American family today . . . An invaluable
resource for anyone wishing to stay on the
cutting edge of research on family trends.
Associate Professor of Sociology, University of Virginia
What Social Conservatives Offer the Party of Lincoln
The Republican victories in Massachusetts (Scott Brown), New Jersey (Chris Christie), and Virginia (Bob McDonnell), coupled with growing disenchantment with President Obama’s initiatives, has the Republican party feeling bullish about its prospects for congressional elections this fall. Many strategists are predicting a repeat of 1994, where the Grand Old Party takes control of the House of Representatives and possibly the Senate. Indeed, the party has rebounded dramatically from the beating it took in 2006 and 2008. Even divisions among conservatives within the party that New York Times columnist David Brooks characterizes as pitting “traditionalists” against “reformers”1 do not appear to be dampening Republican hopes. As historian George H. Nash reminds the faithful, factions have been a feature of American conservatism since the 1950s and reflect the movement’s vitality.2
Yet among the contradictions that have worked against the ability of the party of Lincoln to become, in the hopes of Karl Rove, “a permanent Republican majority,” is the disconnect that separates the GOP and conservative establishments—including elected and party officials, think tanks and activist organizations, political strategists, and even talk-radio hosts—from registered voters outside the Washington Beltway that the former depend upon for electing Republicans to public office. As Brooks observes, “most professional conservatives are life-long Washingtonians who live comfortably as organization heads, lobbyists, and publicists.” While Brooks applies his characterization to the traditionalists that he finds wanting, it applies equally to the reformers that he champions. Indeed, nothing separates the professional class of Republican thinkers and players from the voting public more than the issue of how the party should position itself vis-à-vis the “social issues.” As much as the media like to portray the GOP as beholden to the Religious Right, the reality is that Republican elites, with rare exceptions, are more beholden to economic conservatives and foreign-policy hawks than to social conservatives. Paraphrasing Jeffrey Bell’s observation in The Weekly Standard, Republican elites would rather talk about anything but social issues.3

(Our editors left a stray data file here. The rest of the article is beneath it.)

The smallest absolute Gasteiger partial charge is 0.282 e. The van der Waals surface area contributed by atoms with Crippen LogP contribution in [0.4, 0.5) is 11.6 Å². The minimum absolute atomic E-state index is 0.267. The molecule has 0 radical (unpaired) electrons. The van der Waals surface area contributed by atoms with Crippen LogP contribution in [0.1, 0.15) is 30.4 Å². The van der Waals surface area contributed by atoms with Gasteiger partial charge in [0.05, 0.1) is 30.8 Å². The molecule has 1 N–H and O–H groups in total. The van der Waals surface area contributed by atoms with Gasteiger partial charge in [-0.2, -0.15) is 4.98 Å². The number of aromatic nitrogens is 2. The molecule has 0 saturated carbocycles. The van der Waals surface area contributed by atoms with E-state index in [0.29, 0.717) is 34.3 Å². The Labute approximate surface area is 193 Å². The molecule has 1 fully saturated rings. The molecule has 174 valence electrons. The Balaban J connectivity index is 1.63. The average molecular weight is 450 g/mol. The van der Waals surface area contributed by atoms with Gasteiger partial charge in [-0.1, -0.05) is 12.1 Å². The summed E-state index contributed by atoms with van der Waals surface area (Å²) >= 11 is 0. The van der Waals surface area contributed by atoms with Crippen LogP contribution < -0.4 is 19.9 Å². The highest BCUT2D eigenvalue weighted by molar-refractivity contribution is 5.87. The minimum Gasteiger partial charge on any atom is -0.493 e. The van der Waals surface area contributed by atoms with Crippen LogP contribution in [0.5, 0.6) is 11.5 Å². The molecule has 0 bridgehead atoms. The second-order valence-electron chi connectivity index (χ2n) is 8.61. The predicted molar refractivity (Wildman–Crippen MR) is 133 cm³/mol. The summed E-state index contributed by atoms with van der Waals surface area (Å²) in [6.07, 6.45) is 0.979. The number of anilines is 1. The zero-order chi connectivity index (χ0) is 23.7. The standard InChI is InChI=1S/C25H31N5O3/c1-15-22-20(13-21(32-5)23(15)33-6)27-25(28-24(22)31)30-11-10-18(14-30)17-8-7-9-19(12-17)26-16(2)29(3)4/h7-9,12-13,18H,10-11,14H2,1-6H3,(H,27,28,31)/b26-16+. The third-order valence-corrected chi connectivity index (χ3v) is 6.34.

The Conservative Pass on Social Issues
The reluctance to discuss, let alone embrace, social issues is widespread. Turn on Fox News in the evening, and chances are Sean Hannity will be dispensing, as he did frequently through 2009, policy prescriptions to help the GOP recover its promise, including “a strong defense,” “national security,” “energy independence,” “fiscal responsibility,” and “low taxes.” But the popular broadcaster never includes, in his litany, principles that would encourage, for example, a recovery of the child-rich, married-parent family as the centerpiece of American life. He claims to be a pro-life Catholic and traditional family man, but these commitments do not appear to inform the “free-market policy solutions” that he encourages the GOP to advance.